“In a way, taxpayers bought Bitcoin for Tesla,” says former bitcoin miner Alex Pickard.
Few observers are better qualified than Alex Pickard to assess Elon Musk’s astounding decision to channel $1.5 billion of Tesla’s corporate cash into a bet on Bitcoin. Pickard is a former big-time Bitcoin miner who abandoned the cryptocurrency when, in his view, it strayed from the original mission of becoming a consumer currency and gold-like store of value to degenerate into a casino chip for digital gamblers. It so happens that Pickard is also a student of sound corporate practices as a vice president at Research Affiliates, a firm that oversees $145 billion in investment strategies for mutual funds and ETFs.
This writer recently wrote a piece chronicling Pickard’s Bitcoin adventures, which encompassed buying $300,000 worth of ASIC-driven mining equipment and moving from sunny California to rustic Wenatchee, Wash., home to the lowest electricity prices in America. There, his machines whirred away in multiple garages. His dream came to grief when the local utility shut down his operation for overloading the grid and Bitcoin’s price tumbled over 80% in 2018. Given his vantage point, it was only natural that I query Pickard on Musk’s unorthodox gambit.
In my own story following the 10-K release that disclosed the purchase––and sent Bitcoin soaring over 20%, to around $48,000––I detailed how a drop in the hyper-volatile token’s value could easily erase a couple of quarters’ earnings, adding just what Tesladoesn’t need—a denser fog obscuring where its profits are headed. But Pickard has a different objection: He says Musk is mistreating his shareholders by embracing Bitcoin. “Companies should return excess cash to shareholders and let investors decide how to use that cash, including the possibility of buying Bitcoin,” he tells me. He says that if Musk paid a special dividend using cash from that overflowing war chest, “he can take his dividend and do so [buy Bitcoin]” for his own portfolio.
Pickard adds that if a company decided to accept Bitcoin for purchases, it would make sense to hold tokens on its balance sheet (the logic being that Bitcoin would be intrinsic to its business since customers are using it to pay). But consumers buy almost nothing with Bitcoin. Indeed, Pickard points out that although Tesla unveiled plans to accept the tokens for payment at a later date, it views the $1.5 billion buy as a way to, as the 10-K states, “maximize returns on our cash.” In other words, as an investment that shifts 3% of the EV-maker’s assets from the safety of money-market funds and Treasuries into a wildly gyrating vehicle with no practical use. “Unless a company’s business model is a cryptocurrency hedge fund,” says Pickard, “it shouldn’t be making speculative bets on Bitcoin.”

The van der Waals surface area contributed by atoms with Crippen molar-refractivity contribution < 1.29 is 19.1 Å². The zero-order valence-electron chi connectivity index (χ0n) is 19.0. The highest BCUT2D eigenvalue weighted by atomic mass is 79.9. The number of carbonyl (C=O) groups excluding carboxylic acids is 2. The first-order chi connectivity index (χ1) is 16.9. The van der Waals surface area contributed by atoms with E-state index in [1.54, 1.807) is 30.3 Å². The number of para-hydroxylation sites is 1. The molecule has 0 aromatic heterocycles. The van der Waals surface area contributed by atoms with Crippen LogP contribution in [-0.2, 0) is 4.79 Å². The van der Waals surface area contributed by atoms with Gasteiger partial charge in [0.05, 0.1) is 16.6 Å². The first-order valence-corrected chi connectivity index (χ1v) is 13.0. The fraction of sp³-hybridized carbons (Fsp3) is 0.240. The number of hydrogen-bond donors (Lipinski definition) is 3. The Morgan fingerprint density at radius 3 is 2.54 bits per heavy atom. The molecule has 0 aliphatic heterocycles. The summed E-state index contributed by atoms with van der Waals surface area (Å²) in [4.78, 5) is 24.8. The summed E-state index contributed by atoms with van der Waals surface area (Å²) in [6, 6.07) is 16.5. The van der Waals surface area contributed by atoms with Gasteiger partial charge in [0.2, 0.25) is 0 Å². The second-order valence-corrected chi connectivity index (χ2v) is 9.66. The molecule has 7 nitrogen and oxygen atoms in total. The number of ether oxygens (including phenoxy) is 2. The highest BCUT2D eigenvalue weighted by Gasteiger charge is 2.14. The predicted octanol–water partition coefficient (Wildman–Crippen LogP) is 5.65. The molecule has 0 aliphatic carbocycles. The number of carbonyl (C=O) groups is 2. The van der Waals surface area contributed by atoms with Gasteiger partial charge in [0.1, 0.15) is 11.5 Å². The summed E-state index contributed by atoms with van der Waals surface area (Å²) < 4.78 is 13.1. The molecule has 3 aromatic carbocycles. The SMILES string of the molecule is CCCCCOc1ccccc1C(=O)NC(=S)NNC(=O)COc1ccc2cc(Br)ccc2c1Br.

Musk also notes that a lot of Tesla’s cash flows from U.S. taxpayers. It receives zero emission vehicle (ZEV) credits from 11 states, most notably California, and federal carbon credits, both of which it trades for cash to rivals whose cars exceed the mandates for emissions. Ten states offer rebates or tax credits for buying Teslas (as well other EVs). In California, the total benefit can reach $9,500 on a Model 3, whose Long Range version starts at $46,990. Tesla has also received $1.3 billion in incentives from Nevada for construction of its battery Gigafactory in Sparks. “In a way, taxpayers bought Bitcoin for Tesla,” says Pickard.
I asked Pickard if Tesla’s pledge to take payments in Bitcoin for its high-end vehicles is a sign that the quicksilver coin may finally fulfill its founding mission as a widely accepted currency. His view is that Bitcoin transactions are so expensive that the token is only good for buying extremely expensive items. “Bitcoin costs $10 to $20 per transaction, and 350,000 transactions is the maximum daily volume,” says Pickard. In its present form, Bitcoin could never be used for everyday purchases.
But if any product might be right for Bitcoin, it’s those $40,000 to $200,000 Teslas. Big transaction fees prevent supermarkets and drugstores from taking Bitcoin, but the $10 or $20 extra that it would cost Tesla is tiny compared to the big-ticket sale. Musk could captivate millennials who think it’s cool to buy a Model Y from their Bitcoin wallet. That’s if Tesla’s treasury can handle getting paid in tokens that lurch crazily to double-digit gains or losses in a single day. It might even bank the Bitcoin reaped from those sales to swell its already big bet on the cryptocurrency. For shareholders, that kind of craziness is uncool.